• Density88/km2 (230/sq mi)
Time zoneUTC+2 (EET)
 • Summer (DST)UTC+3 (EEST)
ISO 3166 codeSY-QU
Main language(s)Arabic

During the Syrian Civil War, most of the portions of the governorate that are not held by Israel were taken by various opposition and Jihadist forces. In the summer of 2018, the rebel-held areas in the governorate were retaken by the Syrian government.


The area surrounding Quneitra has been inhabited for millennia. Palaeolithic hunter-gatherers are thought to have lived there, as evidenced by the discovery of Levallois and Mousterian flint tools in the vicinity.[5] A settlement was established at least as early as the late Hellenistic period,[6] and continued through the Roman and Byzantine times; it was known by the name "Sarisai".[7] The settlement served as a stop on the road from Damascus to western Palestine. Saint Paul is said to have passed through the settlement on his way from Jerusalem to Damascus. The site of the Conversion of Paul was traditionally identified with the small village of Kokab, north-east of Quneitra, on the road to Damascus.[8]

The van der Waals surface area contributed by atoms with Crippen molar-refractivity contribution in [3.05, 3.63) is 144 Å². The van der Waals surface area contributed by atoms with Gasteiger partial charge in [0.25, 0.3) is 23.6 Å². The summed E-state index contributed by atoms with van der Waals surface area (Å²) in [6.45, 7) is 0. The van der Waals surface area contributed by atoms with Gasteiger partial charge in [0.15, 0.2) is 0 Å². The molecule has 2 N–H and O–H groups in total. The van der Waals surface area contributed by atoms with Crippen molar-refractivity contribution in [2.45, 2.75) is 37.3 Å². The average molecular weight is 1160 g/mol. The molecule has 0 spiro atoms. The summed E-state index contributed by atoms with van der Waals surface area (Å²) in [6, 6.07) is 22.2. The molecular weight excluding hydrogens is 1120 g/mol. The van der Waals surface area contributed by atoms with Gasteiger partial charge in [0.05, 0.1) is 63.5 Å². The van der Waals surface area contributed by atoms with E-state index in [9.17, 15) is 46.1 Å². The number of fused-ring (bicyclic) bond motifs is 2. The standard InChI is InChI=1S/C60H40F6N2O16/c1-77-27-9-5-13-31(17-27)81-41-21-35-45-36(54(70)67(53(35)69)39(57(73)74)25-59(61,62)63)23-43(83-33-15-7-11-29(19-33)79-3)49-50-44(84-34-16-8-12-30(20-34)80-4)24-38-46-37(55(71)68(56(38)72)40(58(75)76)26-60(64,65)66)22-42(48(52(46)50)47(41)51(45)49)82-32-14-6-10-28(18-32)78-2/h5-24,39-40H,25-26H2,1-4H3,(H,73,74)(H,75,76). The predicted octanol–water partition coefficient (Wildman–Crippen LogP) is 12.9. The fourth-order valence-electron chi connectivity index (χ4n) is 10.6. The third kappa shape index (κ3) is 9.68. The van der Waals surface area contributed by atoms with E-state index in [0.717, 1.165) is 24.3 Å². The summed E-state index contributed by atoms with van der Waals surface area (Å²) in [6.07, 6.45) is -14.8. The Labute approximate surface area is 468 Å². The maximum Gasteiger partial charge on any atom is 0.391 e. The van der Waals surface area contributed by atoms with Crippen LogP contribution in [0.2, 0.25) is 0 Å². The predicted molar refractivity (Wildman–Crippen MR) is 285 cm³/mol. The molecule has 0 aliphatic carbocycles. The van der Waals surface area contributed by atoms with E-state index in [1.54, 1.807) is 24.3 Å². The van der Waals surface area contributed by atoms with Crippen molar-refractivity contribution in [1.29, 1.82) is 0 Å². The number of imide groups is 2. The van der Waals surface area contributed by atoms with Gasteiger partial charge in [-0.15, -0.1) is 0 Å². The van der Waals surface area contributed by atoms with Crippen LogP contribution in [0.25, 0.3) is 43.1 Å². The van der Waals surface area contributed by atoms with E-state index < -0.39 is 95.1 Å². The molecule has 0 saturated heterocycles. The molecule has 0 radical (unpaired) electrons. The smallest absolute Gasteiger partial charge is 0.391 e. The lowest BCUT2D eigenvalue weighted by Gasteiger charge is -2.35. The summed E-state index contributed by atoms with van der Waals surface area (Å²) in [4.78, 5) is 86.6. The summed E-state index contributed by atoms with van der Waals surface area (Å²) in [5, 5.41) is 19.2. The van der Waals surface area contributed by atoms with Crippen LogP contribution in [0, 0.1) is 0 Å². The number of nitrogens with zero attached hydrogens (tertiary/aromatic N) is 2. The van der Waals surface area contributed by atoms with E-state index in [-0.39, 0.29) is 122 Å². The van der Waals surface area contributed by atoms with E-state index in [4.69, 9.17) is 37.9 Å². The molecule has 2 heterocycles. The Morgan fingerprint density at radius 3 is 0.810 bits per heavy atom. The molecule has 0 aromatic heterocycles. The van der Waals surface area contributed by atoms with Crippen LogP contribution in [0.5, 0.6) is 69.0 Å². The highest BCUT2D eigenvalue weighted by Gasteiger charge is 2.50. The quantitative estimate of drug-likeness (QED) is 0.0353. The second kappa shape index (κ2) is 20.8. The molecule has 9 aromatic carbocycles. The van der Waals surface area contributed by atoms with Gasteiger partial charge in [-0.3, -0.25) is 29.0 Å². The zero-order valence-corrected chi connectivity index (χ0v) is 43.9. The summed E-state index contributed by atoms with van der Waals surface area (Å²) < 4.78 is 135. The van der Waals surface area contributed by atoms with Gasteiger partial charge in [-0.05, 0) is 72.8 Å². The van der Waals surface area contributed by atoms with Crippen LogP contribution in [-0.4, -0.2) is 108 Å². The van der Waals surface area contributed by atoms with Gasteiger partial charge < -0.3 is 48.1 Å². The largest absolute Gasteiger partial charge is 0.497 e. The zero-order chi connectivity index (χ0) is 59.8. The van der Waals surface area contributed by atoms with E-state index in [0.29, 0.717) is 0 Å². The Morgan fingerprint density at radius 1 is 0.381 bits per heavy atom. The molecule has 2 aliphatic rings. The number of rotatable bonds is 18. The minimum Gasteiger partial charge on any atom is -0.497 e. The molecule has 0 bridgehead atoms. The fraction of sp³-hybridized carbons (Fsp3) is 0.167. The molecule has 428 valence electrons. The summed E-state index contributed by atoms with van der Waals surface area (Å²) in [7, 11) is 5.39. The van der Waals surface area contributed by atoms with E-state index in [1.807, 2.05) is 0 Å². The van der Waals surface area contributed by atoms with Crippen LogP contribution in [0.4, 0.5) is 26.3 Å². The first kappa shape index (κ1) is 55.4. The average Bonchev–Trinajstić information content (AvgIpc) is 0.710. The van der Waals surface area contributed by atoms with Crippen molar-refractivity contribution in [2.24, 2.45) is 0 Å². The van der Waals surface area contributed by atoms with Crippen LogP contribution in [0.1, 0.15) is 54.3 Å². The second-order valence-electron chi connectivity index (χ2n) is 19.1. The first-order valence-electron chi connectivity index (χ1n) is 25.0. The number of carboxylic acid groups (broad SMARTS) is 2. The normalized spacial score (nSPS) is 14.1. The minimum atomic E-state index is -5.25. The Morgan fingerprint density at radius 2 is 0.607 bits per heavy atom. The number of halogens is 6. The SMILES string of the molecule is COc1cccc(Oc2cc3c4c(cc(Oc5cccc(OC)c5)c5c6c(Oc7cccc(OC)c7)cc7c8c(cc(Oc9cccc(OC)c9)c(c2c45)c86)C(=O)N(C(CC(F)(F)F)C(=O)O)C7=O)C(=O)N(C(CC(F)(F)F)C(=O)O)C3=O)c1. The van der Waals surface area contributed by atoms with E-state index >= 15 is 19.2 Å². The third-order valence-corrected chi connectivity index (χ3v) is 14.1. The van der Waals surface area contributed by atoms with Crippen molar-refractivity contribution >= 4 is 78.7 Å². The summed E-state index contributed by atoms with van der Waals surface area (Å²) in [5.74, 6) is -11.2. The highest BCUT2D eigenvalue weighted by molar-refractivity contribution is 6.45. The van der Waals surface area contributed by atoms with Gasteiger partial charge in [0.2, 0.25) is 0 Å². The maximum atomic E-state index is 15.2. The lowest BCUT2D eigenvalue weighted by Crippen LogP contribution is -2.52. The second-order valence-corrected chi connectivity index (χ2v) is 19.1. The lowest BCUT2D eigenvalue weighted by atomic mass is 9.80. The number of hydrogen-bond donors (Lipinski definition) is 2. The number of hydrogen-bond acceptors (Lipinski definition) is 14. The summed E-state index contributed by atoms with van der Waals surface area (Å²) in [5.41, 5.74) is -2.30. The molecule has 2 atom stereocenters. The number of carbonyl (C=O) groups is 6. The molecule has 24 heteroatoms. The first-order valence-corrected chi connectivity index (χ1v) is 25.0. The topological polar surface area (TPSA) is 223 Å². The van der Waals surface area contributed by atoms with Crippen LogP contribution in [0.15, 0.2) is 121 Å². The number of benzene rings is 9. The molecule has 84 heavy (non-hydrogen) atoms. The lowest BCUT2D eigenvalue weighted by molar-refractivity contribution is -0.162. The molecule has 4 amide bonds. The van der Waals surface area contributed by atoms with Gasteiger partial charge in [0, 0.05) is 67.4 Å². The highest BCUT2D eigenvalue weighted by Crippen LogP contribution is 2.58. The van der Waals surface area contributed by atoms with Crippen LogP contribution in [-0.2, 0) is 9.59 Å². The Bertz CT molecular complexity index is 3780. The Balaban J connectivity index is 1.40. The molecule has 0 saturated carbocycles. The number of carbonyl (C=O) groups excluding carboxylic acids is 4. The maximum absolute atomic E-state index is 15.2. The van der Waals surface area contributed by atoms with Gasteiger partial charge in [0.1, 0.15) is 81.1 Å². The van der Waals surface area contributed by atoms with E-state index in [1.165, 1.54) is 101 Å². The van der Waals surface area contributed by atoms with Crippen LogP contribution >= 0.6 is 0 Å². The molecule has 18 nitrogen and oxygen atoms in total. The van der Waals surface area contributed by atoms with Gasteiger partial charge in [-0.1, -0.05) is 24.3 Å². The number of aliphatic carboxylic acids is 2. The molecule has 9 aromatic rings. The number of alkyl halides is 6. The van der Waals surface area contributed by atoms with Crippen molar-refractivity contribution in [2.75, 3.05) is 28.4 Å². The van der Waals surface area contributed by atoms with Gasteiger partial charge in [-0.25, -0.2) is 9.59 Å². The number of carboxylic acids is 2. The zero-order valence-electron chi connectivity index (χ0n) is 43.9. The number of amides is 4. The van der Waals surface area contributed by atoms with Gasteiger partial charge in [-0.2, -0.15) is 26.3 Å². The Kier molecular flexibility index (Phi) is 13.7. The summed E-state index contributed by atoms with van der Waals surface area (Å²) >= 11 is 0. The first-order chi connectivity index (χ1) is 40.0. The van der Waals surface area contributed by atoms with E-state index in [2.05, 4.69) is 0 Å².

The governorate was established in 1964 by the merger of Quneitra District, which belonged to Rif Dimashq Governorate and Fiq District which belonged to Daraa Governorate.[4] The reason for the establishment of this new governorate was the necessity to govern the Golan Heights as a single administrative unit due to its strategic and military importance along the borders with the newly established State of Israel.

Six-Day WarEdit